Awesome, dude. Awesome. I mean, AWESOME.

WHAT AN EPIC BADASS!

legit

bitch-youdontknowmylife:

theskaldspeaks:

needtherapy:

jnenifre:

From Facebook

After spending years developing a simple machine to make inexpensive sanitary pads, Arunachalam Muruganantham has become the unlikely leader of a menstrual health revolution in rural India. Over sixteen years, Muruganantham’s machine has spread to 1,300 villages in 23 states and since most of his clients are NGOs and women’s self-help groups who produce and sell the pads directly in a “by the women, for the women, and to the women” model, the average machine also provides employment for ten women. 

Muruganantham’s interest in menstrual health began in 1998 when, as a young, newly married man, he saw his wife, Shanthi, hiding the rags she used as menstrual cloths. Like most men in his village, he had no idea about the reality of menstruation and was horrified that cloths that “I would not even use… to clean my scooter” were his wife’s solution to menstrual sanitation. When he asked why she didn’t buy sanitary pads, she told him that the expense would prevent her from buying staples like milk for the family. 

Muruganantham, who left school at age 14 to start working, decided to try making his own sanitary pads for less but the testing of his first prototype ran into a snag almost immediately: Muruganantham had no idea that periods were monthly. “I can’t wait a month for each feedback, it’ll take two decades!” he said, and sought volunteers among the women in his community. He discovered that less than 10% of the women in his area used sanitary pads, instead using rags, sawdust, leaves, or ash. Even if they did use cloths, they were too embarrassed to dry them in the sun, meaning that they never got disinfected — contributing to the approximately 70% of all reproductive diseases in India that are caused by poor menstrual hygiene. 

Finding volunteers was nearly impossible: women were embarrassed, or afraid of myths about sanitary pads that say that women who use them will go blind or never marry. Muruganantham came up with an ingenious solution: “I became the man who wore a sanitary pad,” he says. He made an artificial uterus, filled it with goat’s blood, and wore it throughout the day. But his determination had severe consequences: his village concluded he was a pervert with a sexual disease, his mother left his household in shame and his wife left him. As he remarks in the documentary “Menstrual Man” about his experience, “So you see God’s sense of humour. I’d started the research for my wife and after 18 months she left me!”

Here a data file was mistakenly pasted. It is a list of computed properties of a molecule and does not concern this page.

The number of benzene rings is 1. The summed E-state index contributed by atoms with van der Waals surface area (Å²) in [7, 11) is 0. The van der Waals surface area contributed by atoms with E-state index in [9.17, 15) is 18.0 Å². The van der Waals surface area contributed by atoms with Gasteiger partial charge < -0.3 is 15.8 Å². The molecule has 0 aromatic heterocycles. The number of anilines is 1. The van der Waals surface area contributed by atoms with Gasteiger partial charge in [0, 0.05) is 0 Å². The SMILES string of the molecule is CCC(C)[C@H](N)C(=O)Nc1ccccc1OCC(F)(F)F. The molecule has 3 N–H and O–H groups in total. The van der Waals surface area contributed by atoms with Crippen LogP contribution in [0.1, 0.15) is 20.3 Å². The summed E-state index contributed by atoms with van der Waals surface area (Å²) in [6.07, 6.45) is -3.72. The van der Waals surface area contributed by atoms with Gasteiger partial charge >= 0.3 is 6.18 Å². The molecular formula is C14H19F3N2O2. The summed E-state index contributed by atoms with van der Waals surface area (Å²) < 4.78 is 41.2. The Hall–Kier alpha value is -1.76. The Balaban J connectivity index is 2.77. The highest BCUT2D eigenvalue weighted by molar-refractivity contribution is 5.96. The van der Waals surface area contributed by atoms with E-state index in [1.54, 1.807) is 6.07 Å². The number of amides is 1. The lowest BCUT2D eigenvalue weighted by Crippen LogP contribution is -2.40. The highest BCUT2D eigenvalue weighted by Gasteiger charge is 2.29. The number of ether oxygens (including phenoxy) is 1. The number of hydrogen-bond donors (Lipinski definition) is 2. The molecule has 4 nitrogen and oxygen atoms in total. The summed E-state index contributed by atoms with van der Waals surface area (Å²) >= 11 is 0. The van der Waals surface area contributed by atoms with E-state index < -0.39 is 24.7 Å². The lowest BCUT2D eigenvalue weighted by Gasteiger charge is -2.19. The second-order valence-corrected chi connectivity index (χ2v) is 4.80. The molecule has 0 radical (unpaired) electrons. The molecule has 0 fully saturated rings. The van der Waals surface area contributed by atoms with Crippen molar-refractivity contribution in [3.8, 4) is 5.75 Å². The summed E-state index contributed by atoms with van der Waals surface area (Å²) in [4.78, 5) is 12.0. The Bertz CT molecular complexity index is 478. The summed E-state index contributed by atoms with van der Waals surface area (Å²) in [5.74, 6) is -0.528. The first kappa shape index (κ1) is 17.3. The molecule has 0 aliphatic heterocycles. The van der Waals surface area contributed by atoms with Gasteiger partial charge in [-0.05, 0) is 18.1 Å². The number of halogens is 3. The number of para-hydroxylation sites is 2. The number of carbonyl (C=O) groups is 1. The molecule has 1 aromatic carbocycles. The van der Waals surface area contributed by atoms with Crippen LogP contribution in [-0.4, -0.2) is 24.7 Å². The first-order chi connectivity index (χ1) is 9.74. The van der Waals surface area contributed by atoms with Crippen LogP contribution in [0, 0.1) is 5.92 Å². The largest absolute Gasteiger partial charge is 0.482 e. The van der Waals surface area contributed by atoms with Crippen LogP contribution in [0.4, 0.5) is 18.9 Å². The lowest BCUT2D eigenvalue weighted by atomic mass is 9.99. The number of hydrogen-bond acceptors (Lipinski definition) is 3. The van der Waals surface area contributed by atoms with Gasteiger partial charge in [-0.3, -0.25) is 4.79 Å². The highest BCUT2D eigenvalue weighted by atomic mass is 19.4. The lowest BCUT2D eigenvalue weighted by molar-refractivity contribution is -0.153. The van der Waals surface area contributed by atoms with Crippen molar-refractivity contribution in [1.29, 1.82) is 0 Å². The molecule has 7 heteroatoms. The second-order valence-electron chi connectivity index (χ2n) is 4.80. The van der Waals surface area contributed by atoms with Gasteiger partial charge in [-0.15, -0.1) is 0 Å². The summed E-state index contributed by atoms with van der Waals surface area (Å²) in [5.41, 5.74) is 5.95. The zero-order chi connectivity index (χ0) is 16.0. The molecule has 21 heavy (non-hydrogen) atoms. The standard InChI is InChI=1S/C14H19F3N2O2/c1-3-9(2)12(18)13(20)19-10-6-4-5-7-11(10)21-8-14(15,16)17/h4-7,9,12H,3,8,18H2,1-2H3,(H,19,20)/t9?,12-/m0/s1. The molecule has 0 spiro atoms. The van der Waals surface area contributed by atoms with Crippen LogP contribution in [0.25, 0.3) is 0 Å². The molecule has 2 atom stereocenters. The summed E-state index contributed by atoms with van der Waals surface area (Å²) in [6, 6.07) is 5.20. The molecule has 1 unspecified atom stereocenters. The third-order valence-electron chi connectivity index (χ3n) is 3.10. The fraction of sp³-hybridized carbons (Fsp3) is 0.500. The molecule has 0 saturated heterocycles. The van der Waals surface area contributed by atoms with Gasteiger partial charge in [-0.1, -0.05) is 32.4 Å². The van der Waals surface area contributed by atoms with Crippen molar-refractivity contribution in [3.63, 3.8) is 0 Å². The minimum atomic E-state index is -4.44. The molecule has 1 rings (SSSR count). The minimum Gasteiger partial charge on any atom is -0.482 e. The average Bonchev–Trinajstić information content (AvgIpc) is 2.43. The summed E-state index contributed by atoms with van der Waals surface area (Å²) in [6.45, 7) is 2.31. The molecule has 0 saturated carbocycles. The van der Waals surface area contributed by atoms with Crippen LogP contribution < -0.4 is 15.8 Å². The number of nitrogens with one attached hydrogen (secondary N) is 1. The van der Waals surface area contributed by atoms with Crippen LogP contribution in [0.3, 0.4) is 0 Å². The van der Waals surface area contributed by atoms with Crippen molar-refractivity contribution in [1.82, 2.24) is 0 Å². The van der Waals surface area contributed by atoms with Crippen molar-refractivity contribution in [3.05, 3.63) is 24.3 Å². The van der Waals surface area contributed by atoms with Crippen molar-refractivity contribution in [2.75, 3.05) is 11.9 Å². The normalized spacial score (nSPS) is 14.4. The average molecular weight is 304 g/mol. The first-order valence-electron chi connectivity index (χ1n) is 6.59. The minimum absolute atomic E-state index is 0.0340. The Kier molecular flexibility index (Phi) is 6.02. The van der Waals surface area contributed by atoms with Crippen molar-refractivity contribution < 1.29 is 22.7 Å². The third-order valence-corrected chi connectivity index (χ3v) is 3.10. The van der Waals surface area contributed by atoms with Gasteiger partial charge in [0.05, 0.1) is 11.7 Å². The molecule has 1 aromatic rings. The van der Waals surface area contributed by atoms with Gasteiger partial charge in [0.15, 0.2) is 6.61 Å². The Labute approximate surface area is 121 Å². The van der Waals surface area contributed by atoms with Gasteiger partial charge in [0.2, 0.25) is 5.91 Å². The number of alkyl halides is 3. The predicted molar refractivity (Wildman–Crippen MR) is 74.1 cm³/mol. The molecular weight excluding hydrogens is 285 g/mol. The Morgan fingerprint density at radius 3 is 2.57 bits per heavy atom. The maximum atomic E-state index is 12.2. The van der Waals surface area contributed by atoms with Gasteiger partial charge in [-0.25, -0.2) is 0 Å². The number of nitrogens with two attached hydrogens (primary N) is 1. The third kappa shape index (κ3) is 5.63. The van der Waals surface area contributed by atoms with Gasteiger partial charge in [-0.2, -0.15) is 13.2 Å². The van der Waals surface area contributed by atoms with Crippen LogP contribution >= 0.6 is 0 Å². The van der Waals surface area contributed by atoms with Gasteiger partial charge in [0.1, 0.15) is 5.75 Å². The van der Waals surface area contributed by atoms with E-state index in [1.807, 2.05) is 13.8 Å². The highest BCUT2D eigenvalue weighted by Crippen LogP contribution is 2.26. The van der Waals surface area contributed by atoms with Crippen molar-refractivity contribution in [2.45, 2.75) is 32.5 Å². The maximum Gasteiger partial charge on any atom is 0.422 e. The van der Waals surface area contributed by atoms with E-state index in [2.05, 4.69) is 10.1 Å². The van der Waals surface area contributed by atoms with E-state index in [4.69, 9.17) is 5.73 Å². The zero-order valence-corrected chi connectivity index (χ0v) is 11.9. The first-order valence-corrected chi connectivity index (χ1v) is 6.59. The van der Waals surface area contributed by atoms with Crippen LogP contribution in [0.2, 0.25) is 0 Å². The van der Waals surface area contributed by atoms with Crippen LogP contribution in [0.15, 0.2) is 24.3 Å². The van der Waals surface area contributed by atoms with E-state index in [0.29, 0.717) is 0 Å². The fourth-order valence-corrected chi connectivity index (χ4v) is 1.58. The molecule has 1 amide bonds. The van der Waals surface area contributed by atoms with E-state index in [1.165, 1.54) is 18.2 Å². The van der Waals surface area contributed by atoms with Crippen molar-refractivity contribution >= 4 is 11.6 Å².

After years of research, Muruganantham perfected his machine and now works with NGOs and women’s self-help groups to distribute it. Women can use it to make sanitary napkins for themselves, but he encourages them to make pads to sell as well to provide employment for women in poor communities. And, since 23% of girls drop out of school once they start menstruating, he also works with schools, teaching girls to make their own pads: “Why wait till they are women? Why not empower girls?” 

As communities accepted his machine, opinions of his “crazy” behavior changed. Five and a half years after she left, Shanthi contacted him, and they are now living together again. She says it was hard living with the ostracization that came from his project, but now, she helps spread the word about sanitary napkins to other women. “Initially I used to be very shy when talking to people about it, but after all this time, people have started to open up. Now they come and talk to me, they ask questions and they also get sanitary napkins to try them.”

In 2009, Muruganantham was honored with a national Innovation Award in 2009 by then President of India, Pratibha Patil, beating out nearly 1,000 other entries. Now, he’s looking at expanding to other countries and believes that 106 countries could benefit from his invention. 

Muruganantham is proud to have made such a difference: “from childhood I know no human being died because of poverty — everything happens because of ignorance… I have accumulated no money but I accumulate a lot of happiness.” His proudest moment? A year after he installed one of the machines in a village so poor that, for generations, no one had earned enough for their children to attend school. Then he received a call from one of the women selling sanitary pads who told him that, thanks to the income, her daughter was now able to go to school. 

To read more about Muruganantham’s story, the BBC featured a recent profile on him at http://bbc.in/1i8tebG or watch his TED talk at http://bit.ly/1n594l6. You can also view his company’s website at http://newinventions.in/

To learn more about the 2013 documentary Menstrual Man about Muruganantham, visit http://www.menstrualman.com/

For resources to help girls prepare for and understand their periods - including several first period kits - visit our post on: “That Time of the Month: Teaching Your Mighty Girl about Her Menstrual Cycle” at www.amightygirl.com/blog?p=3281